As a business owner, one of your goals is maximizing profits. Whether those profits are for you solely or for the shareholders of the company, you are always going to want to do your best to ensure they are as high as possible. One way to do this is by cutting costs. This could be by switching suppliers and looking for deals on bulk buying. Or you might look to cut down on your labor costs. However, reducing labor costs should not mean hiring illegal immigrants who are willing to work for less than U.S. citizens. Why? Because the penalties for hiring undocumented foreign workers can end up being very costly.
What are the Consequences for Hiring an Illegal Immigrant?
It is important to be aware that it is not only directly hiring an illegal immigrant that could get you in hot water. Federal law states that it is illegal to not only hire an illegal immigrant but also to refer one to someone else for employment and receive a fee in return. You may also be in trouble if you hire a contractor who employs illegal immigrants.
In most instances, the consequences a business could face would be fines, which could be as high as $16,000 depending on the number of offenses. Fines typically increase for repeat offenses, and if the employer continues to employ illegal immigrants, they could potentially face a prison sentence. Other consequences include damage to the business’s reputation as well as the loss or suspension of specific licenses.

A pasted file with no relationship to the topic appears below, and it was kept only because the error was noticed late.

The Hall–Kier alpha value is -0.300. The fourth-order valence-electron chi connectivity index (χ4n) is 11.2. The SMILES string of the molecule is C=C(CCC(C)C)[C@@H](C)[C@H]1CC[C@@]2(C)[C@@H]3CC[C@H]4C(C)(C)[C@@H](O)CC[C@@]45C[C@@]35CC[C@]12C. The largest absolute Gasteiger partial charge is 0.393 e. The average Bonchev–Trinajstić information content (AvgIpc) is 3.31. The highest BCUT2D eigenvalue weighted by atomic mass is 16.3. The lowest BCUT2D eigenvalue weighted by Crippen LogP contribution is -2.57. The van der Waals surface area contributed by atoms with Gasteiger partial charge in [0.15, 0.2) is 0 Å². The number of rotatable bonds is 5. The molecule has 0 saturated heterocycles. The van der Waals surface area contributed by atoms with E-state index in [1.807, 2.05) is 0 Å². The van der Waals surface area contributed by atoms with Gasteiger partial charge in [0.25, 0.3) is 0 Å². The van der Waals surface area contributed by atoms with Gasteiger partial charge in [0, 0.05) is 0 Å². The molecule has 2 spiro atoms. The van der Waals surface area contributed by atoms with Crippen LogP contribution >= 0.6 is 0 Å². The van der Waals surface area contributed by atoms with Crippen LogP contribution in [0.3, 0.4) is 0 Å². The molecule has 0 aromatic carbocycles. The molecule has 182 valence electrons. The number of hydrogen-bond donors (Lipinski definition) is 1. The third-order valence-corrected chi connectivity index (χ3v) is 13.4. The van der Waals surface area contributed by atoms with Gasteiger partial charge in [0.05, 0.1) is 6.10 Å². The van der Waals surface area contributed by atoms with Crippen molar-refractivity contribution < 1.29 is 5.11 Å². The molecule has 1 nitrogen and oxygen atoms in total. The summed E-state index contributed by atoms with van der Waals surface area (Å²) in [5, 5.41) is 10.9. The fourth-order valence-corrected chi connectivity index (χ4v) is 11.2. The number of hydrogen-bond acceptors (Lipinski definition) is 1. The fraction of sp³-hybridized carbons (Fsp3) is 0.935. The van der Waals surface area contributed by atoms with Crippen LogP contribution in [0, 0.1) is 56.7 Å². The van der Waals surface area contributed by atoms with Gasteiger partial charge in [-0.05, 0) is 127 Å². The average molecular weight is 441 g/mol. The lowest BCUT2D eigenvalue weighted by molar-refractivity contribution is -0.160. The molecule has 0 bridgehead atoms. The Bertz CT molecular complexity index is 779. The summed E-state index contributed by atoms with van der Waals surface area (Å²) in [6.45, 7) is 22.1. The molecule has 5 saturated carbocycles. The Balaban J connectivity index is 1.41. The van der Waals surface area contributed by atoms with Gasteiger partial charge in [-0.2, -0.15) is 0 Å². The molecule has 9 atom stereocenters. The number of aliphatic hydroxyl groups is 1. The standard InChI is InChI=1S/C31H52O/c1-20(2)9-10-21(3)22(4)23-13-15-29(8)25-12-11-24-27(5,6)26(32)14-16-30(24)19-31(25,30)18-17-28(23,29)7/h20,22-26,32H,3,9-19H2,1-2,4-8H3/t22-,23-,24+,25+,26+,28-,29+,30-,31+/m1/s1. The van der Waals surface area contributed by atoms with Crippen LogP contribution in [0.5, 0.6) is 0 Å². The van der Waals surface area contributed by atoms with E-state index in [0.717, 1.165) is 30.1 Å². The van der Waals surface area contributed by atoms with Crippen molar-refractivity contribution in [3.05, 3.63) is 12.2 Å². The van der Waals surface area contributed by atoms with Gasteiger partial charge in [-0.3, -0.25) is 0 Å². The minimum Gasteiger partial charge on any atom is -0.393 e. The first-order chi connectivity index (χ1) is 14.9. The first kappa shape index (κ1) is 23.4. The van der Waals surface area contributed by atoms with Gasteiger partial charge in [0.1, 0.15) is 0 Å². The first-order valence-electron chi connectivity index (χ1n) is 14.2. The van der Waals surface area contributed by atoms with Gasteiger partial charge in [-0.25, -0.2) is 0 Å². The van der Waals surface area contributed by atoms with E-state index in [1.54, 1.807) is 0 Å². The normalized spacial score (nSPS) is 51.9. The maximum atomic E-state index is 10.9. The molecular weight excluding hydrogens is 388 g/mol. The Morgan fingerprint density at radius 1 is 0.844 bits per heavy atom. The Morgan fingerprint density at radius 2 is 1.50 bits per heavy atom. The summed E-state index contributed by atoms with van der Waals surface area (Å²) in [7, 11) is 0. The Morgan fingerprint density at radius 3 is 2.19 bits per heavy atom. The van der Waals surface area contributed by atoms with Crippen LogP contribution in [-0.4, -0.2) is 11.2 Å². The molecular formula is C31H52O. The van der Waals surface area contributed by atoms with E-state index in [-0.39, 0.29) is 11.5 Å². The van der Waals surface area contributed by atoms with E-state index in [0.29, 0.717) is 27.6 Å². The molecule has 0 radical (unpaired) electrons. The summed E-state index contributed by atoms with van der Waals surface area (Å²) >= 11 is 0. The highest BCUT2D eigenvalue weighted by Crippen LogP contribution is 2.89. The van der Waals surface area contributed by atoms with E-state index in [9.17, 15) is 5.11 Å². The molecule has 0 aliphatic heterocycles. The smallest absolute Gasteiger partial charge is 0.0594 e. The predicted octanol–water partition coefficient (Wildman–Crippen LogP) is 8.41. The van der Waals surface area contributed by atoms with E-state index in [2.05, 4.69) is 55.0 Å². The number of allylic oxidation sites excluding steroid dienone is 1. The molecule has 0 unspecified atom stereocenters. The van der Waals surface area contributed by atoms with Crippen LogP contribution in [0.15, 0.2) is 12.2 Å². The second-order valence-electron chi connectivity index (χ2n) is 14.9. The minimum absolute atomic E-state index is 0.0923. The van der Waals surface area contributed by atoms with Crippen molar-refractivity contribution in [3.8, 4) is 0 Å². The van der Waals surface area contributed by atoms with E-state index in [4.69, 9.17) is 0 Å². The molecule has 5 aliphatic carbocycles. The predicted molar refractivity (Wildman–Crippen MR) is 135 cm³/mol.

What if You Didn’t Know a Person Was Illegal?
Saying you did not know is not a defense because it is your responsibility to check the documents provided to you by your employees. And remember, just because someone has a right to reside in the U.S. does not automatically mean that this person is authorized to work here.
Under federal law, employers are required to not only check but also verify potential employee’s authorization to work. Employers are obliged to complete an I-9 form within three days of an individual starting work.
In terms of independent contractors, it is not the responsibility of a business owner to check their work authorization, but they can be held liable if they knew the contractor was using illegal immigrants.
There are consequences for non-I-9 compliance, with fines rising for each incomplete form and for not keeping forms for the required amount of time.
Is There a Valid Defense for Employing Undocumented Immigrants?
If you have inadvertently hired an illegal immigrant, you might be wondering what you can do about it. Maybe the checks were overlooked by a new employee within your company, or it could be that the illegal immigrant was using false documentation to obtain a job.
According to business immigration law firm Graham Adair, it is an employer’s responsibility to check their employees’ authorization to work in the U.S. Should an employer discover that checks were not carried out properly, they should verify documentation as soon as possible.
If an employer has checked for authorization and has been presented with legitimate documents, even if they are false or have been stolen, it is unlikely that the employer would be held criminally liable.
What business owners need to be aware of is that it is becoming increasingly difficult to mount a defense of ‘not knowing’, as new systems are utilizing fingerprints and databases, making it almost impossible to falsify documentation.
It is, therefore, important that employers take all steps to ensure those working for them have the right documentation and authorization to work in the U.S.